Shares advanced in Asia on Friday while U.S. benchmark crude plunged below $19 per barrel.
The mixed reaction followed news that China's economy contracted 6.8% in the last quarter from a year earlier as the country battled the coronavirus. It is the worst downturn since 1979 but better than some analysts had feared.
The rollover of the future contract for benchmark U.S. crude oil, from May to June delivery, brought a sharp technical dip in the price, which sank as much as 8.5%.
By mid-afternoon in Bangkok, it was down $1.61 at $18.26 per barrel, it's lowest level since 2002. Brent crude, the international standard, gave up 12 cents to $27.70 per barrel.
Demand for oil has plunged as countries close down industries and halt travel to contain the spread of the coronavirus. An agreement among oil producers on cutting output that was reached earlier this week helped calm recent volatility in the market. But it was not seen as adequate given the glut of oil developing as output outstrips demand and threatens to overwhelm storage capacity.
The economic data released by China on Friday were not as bad as the double-digit declines some analysts had forecast, though the latest numbers suggest the recovery will be a slow one.
"The March data add to broader signs that China's economy is past the worst. But the recovery will probably continue to underwhelm," Julian Evans-Pritchard of Capital Economics said in a commentary. He added that after an initial bounce as factories reopened, "the recovery in activity has since slowed to a crawl."
Still, investors appeared to be focusing on the bright side. U.S. futures pointed to further gains, with the contract for the S&P 500 up 2.9% while the contract for the Dow industrials gained 3.1%.
In early European trading, the CAC 40 in Paris jumped 3.5% to 4,501.03 while Germany's DAX climbed 3.2% to 10,634.46. Britain's FTSE 100 added 2.4% to 5,764.08.
Japan's Nikkei 225 index jumped 3.2% to 19,897.26 as the country awaited an announcement by Prime Minister Shinzo Abe on expanding a national emergency to combat the coronavirus to the entire nation. He earlier only included Tokyo and several other worst affected areas.
Infections have continued to climb, surging past 10,000 if the number sickened on a cruise ship off the coast in February are included, and worries are growing that the nation's health systems won't be able to cope.
The government is planning to sweeten a renewed and expanded request for people to stay home, which is strictly voluntary, with cash payments of 100,000 yen ($930).
In other trading, the Hang Seng in Hong Kong advanced 1.6% to 24,380.00. The Shanghai Composite index gained 0.7% to 2,838.49, while Australia's S&P ASX 200 rose 1.3% to 5,487.50. South Korea's Kospi surged 3.1% to 1,914.53 despite the release of data showing the country lost 195,000 jobs in March from a year earlier, ending a decade-long run in payroll gains.
India's Sensex climbed 1.7% to 31,119.74 after the central bank cut its benchmark interest rate by 25 basis points, to 3.75% from 4%, to help the stalled economy and ease financing troubles amid a nationwide lockdown to fight the pandemic.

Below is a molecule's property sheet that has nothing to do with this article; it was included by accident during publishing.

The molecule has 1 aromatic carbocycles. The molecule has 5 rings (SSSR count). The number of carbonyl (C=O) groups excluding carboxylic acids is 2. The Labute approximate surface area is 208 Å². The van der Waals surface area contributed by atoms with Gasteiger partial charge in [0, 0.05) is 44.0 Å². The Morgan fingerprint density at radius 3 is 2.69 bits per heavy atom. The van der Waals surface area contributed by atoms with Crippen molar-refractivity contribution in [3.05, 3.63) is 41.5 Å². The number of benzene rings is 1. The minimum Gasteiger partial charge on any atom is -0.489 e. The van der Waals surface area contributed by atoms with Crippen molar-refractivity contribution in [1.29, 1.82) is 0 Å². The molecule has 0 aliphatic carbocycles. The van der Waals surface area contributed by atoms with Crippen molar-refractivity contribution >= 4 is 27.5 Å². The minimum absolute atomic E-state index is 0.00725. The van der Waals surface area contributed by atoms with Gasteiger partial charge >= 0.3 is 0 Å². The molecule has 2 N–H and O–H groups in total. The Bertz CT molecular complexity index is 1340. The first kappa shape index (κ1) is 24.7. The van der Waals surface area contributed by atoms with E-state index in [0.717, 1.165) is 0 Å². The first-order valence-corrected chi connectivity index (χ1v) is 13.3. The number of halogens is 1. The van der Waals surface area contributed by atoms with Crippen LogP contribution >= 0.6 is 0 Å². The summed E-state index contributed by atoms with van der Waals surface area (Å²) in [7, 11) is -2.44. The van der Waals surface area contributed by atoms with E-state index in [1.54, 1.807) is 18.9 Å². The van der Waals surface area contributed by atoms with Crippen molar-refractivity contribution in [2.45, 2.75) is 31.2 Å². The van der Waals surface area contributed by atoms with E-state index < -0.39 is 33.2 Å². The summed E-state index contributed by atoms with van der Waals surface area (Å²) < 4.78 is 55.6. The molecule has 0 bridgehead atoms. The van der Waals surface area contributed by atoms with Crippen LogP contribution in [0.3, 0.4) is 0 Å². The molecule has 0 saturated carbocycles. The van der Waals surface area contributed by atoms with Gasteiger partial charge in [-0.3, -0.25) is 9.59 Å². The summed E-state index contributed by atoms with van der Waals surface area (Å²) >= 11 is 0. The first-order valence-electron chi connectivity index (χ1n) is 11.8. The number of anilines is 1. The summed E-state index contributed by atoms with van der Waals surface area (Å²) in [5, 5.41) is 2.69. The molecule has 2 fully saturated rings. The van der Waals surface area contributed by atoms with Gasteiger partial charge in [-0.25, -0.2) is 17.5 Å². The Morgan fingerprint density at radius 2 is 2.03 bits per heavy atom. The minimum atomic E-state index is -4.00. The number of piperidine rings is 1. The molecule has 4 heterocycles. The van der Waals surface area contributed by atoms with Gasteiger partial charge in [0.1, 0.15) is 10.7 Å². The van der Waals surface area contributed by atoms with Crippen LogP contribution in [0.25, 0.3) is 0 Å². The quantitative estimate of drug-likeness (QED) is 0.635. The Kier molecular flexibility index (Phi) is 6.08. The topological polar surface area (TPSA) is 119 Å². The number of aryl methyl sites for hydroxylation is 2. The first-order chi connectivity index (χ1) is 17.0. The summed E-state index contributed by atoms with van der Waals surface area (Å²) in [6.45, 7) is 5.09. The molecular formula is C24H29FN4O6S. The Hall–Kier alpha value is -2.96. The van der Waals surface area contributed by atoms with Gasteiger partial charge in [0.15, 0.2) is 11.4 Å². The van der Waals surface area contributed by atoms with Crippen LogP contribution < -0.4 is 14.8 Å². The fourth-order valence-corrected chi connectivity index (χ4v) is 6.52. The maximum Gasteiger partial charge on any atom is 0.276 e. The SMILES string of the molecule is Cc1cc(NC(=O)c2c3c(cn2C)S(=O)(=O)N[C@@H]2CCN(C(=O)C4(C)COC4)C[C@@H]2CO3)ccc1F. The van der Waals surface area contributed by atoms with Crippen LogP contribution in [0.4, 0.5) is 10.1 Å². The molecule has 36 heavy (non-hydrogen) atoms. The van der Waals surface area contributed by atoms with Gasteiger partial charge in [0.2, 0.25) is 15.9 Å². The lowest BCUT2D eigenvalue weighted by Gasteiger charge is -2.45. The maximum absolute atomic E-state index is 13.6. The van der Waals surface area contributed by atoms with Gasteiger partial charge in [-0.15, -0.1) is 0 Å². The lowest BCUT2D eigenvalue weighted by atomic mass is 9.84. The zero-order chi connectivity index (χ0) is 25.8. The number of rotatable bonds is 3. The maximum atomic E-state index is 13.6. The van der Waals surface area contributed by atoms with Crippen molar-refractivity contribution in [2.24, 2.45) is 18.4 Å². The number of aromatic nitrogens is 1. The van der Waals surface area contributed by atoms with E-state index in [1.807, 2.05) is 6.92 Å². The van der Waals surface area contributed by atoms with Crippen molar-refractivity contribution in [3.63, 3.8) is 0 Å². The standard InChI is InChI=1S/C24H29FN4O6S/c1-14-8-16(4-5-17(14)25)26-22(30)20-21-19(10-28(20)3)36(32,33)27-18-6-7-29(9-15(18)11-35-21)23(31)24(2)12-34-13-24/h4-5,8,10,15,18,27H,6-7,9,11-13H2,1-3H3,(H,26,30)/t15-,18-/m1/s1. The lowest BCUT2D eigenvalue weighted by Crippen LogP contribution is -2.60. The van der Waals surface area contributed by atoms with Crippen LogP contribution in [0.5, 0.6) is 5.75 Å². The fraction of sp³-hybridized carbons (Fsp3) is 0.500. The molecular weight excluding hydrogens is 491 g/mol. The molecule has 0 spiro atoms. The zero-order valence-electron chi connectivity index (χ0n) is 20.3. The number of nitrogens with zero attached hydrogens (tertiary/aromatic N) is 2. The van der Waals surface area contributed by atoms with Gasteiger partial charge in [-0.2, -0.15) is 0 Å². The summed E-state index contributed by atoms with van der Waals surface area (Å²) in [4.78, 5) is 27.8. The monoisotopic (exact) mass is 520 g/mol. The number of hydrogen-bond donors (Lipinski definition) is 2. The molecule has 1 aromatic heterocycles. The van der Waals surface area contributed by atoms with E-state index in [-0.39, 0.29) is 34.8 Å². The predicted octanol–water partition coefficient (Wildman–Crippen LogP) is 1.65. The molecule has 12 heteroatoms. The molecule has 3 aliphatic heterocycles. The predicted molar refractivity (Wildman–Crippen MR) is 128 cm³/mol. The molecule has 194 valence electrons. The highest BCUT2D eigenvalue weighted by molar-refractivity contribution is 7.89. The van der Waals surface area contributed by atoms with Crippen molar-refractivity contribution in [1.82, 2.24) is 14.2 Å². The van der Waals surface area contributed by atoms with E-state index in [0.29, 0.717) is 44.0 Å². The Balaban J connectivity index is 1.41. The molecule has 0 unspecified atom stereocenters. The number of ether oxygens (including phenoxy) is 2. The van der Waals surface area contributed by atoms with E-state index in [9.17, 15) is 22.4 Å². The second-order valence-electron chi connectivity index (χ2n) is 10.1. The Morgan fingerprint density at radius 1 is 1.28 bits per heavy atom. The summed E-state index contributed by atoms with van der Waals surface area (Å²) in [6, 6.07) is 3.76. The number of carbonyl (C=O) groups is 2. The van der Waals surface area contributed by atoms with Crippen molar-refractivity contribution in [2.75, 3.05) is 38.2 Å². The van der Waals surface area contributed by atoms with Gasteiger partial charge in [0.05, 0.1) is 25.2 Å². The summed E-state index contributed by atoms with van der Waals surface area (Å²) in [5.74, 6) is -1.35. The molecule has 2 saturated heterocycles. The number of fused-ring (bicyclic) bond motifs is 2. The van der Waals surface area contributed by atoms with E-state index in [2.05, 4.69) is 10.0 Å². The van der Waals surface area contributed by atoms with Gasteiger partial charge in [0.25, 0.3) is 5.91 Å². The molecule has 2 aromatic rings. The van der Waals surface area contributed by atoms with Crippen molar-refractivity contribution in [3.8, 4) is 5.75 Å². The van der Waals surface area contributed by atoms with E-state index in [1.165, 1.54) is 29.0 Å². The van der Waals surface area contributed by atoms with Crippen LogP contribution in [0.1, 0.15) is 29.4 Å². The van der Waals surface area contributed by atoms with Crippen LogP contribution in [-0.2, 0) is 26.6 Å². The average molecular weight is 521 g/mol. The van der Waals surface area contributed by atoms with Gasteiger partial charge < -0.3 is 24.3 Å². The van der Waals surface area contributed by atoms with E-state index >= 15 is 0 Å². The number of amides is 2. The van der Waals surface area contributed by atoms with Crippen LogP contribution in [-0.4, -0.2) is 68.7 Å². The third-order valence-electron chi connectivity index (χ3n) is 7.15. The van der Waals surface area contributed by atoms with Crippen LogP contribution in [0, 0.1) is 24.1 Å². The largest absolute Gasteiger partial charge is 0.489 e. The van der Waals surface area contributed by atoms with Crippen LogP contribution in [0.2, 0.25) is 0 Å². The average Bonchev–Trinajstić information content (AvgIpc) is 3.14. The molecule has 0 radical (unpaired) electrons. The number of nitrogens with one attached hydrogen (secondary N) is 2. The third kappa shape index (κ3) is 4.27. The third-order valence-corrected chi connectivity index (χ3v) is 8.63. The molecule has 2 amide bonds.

"Human spirit is ignited by the resolve to curb the pandemic. It is during our darkest moments that we must focus on the light," said Reserve Bank of India Gov. Shaktikanta Das.
Other markets in Asia also advanced.
Overnight, the S&P 500 rose 0.6% after flipping between small gains and losses following a government report that 5.2 million Americans filed for unemployment benefits last week. That brought the total for the last month to roughly 22 million.
But even in this new stay-at-home, increasingly jobless economy, some businesses are making out as clear winners, and gains for Amazon, health care companies and stocks in other pockets of the market kept the rally on track.
Companies like Dollar General, Walmart and Netflix have seen gains as people stuck at home stock up on stables.
Sentiment was lifted by news of White House guidelines outlining a phased approach to reopening businesses, schools and other areas of life.
Some optimistic investors are focusing on the massive aid for the economy promised by the Federal Reserve and the U.S government. They also point to recent signs that the outbreak may be leveling off in some of the world's hardest-hit areas.
The dueling sentiments have helped the S&P 500 nearly halve its loss since falling from its record high in mid-February. Stocks were down by nearly 34% in late March, but a recent rally has trimmed the loss to roughly 17%.
Treasury yields remain extremely low, though, reflecting pessimism over the economic outlook.
The yield on the 10-year Treasury was at 0.64% after falling to 0.60% on Thursday. Yields fall when bond prices rise, and investors tend to bid up Treasurys when they're worried about the economy.
The U.S. dollar fetched 107.84 Japanese yen, down from 107.92 on Thursday. The euro slipped to $1.0825 from $1.0839.